Friday, November 28, 2014


The following information from Leica reached us this morning:

Leica Fotopark


Your pictures in Leica Gallery quality

Premium Print Service

Dear friend of Leica,

As a photographer, you are well aware of the origins of photographic excellence. It is the passion that you invest in the search for the perfect picture. A passion that you share with other photographers in Leica Fotopark. And now you can transform this passion into a tangible experience – with the new premium print service.
Only the finest materials and state-of-the-art printing technologies are employed in the production of your prints. At the same time, you maintain complete creative control over the picture to be printed. Discover the infinite options for giving your picture the perfect frame.

Leica Fotopark is a place of inspiration, for open exchange and organisation of high-quality photos. The community and the use of the Premium Print  Service are independent from camera model and brand.



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Thursday, November 27, 2014


The Solms Photo Exchange attracts Leica fans from many countries.

When Wetzlar Leica specialist Lars Netopil invites to the photo exchange on Saturday, November 29 from 11 am to 5 pm at the Taunushalle (Taunus hall), friends of photography come from all over the world to this little town in the middle of Hesse, especially fans of the world famous Leica, to see the treasures up closely.  Last year there were several hundred collectors who visited the 87 exhibitors.

 To look at, to touch, to talk shop, to search and to find

At the exhibitions in the Taunushalle visitors will be able to purchase everything from classic cameras to lenses to accessories like light meters, batteries, camera bags, flash attachments, tripods, literature and a lot more.  Of course many high quality makes of cameras will be offered, but when it comes to the cameras with the red dot, the eyes of the collectors assembled at Solms will appear to be a bit brighter.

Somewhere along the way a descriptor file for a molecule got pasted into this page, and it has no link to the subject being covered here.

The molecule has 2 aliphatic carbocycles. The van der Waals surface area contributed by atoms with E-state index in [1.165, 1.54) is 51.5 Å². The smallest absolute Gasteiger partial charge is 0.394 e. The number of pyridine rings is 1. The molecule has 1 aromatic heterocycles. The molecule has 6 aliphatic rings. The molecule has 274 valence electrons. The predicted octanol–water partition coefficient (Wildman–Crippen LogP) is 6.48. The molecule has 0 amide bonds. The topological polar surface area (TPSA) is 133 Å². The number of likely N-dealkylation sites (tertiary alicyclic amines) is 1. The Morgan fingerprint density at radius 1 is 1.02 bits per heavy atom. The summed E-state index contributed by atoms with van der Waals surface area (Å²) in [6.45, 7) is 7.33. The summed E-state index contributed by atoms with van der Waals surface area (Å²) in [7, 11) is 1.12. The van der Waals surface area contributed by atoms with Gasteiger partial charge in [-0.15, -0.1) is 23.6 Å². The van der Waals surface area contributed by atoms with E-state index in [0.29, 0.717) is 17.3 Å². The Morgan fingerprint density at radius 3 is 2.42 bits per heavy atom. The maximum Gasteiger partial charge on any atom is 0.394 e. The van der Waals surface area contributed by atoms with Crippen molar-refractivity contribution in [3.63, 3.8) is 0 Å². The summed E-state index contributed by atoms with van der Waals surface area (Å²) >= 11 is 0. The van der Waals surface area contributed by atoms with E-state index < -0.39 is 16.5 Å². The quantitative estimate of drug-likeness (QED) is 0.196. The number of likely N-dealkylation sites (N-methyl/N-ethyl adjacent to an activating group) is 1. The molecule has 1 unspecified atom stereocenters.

Take watchmaker Johann Schepers from Staufenberg for instance, he has his Leica rarities in daily use and many stopped to marvel at his Leica I from 1930 in the past.  Even though it looks inconspicuous, it still produces outstanding pictures.

Johann Schepers with his Leica 1 from 1930

“That is what fascinates me so much, the precision and the finest mechanisms still function like clockwork after 80 years – the monetary value leaves me cold,” the hobby photographer marvels while showing his outstanding color photographs of the Antarctic to those interested.

“Photography only works with film and without automation for me,” he declares categorically and the visitors eye the camera veteran with virtual reverence. 

Everywhere they talk shop, try things out, rummage and negotiate and one or the other long sought after piece, which was missing in the collection and which isn’t even offered elsewhere any longer, will be found.

Most photographers and collectors feel very much at home in the loose atmosphere of the camera lovers in the Taunushalle.  Time after time they look for discussions and exchange of experiences.  Fans always look forward to the Solmser Fotobörse and the possibilities to catch a treasured favorite piece of equipment.

Lars Netopil will also make his new book “Rare Leicas” available at the Solms Fotobörse.  Judging by past successes, it is safe to assume that this year’s Fotobörse will be just as successful as it has been in the past.

Admission is 5 Euro. For more information, contact Lars Netopil at (06441) 41 03 78.


Please Note:  All the items below are subject to a 20% discount off the listed prices until the end of December 2014.

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Tuesday, November 25, 2014


Recent auctions have resulted in astonishingly high prices for rare Leica cameras, a trend for which there seems no limit in sight.  Here is a group of four extremely rare Leica cameras.  One can only wonder what the current market price might be.

On top is a Leica 250 in excellent condition.  These cameras were usually subjected to a great amount of wear and tear which makes the condition of this camera all the more surprising.  This particular example was derived from a Leica IIIa, making it a Leica 250 GG model.  It was produced from the second half of 1935 up to 1943.